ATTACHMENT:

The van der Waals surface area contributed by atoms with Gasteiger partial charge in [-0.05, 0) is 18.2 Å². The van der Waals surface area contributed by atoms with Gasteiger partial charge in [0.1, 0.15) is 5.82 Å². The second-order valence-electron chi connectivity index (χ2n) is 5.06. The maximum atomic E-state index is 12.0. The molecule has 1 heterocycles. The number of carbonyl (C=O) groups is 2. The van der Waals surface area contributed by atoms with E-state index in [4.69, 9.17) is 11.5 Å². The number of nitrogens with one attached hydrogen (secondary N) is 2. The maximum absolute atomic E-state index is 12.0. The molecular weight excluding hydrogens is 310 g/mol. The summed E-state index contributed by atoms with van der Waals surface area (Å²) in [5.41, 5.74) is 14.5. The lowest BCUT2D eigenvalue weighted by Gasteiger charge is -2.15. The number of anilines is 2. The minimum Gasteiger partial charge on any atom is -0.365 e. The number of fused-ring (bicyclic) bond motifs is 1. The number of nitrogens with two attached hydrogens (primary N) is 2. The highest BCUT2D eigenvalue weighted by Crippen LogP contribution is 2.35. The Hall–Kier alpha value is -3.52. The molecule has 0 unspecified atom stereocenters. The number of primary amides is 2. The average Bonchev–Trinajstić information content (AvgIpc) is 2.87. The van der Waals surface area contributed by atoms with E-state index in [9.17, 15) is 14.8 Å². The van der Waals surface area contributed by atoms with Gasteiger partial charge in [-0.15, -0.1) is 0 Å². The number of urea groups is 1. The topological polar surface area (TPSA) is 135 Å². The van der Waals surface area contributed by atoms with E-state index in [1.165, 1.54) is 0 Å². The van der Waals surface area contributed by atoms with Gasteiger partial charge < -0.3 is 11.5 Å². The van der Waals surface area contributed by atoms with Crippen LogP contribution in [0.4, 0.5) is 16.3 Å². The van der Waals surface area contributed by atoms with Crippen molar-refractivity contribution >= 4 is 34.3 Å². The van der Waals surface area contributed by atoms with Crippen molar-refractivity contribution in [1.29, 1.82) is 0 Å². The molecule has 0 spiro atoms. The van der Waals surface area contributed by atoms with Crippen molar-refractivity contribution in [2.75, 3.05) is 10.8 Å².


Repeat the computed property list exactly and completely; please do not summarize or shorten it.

The van der Waals surface area contributed by atoms with Gasteiger partial charge in [-0.05, 0) is 18.2 Å². The van der Waals surface area contributed by atoms with Gasteiger partial charge in [0.1, 0.15) is 5.82 Å². The second-order valence-electron chi connectivity index (χ2n) is 5.06. The maximum atomic E-state index is 12.0. The molecule has 1 heterocycles. The number of carbonyl (C=O) groups is 2. The van der Waals surface area contributed by atoms with E-state index in [4.69, 9.17) is 11.5 Å². The number of nitrogens with one attached hydrogen (secondary N) is 2. The maximum absolute atomic E-state index is 12.0. The molecular weight excluding hydrogens is 310 g/mol. The summed E-state index contributed by atoms with van der Waals surface area (Å²) in [5.41, 5.74) is 14.5. The lowest BCUT2D eigenvalue weighted by Gasteiger charge is -2.15. The number of anilines is 2. The minimum Gasteiger partial charge on any atom is -0.365 e. The number of fused-ring (bicyclic) bond motifs is 1. The number of nitrogens with two attached hydrogens (primary N) is 2. The highest BCUT2D eigenvalue weighted by Crippen LogP contribution is 2.35. The Hall–Kier alpha value is -3.52. The molecule has 0 unspecified atom stereocenters. The number of primary amides is 2. The average Bonchev–Trinajstić information content (AvgIpc) is 2.87. The van der Waals surface area contributed by atoms with E-state index in [9.17, 15) is 14.8 Å². The van der Waals surface area contributed by atoms with Gasteiger partial charge in [-0.15, -0.1) is 0 Å². The number of urea groups is 1. The topological polar surface area (TPSA) is 135 Å². The van der Waals surface area contributed by atoms with E-state index in [1.165, 1.54) is 0 Å². The van der Waals surface area contributed by atoms with Gasteiger partial charge < -0.3 is 11.5 Å². The van der Waals surface area contributed by atoms with Crippen LogP contribution in [0.4, 0.5) is 16.3 Å². The van der Waals surface area contributed by atoms with Crippen molar-refractivity contribution >= 4 is 34.3 Å². The van der Waals surface area contributed by atoms with Crippen molar-refractivity contribution in [1.29, 1.82) is 0 Å². The molecule has 0 spiro atoms. The van der Waals surface area contributed by atoms with Crippen molar-refractivity contribution in [2.75, 3.05) is 10.8 Å².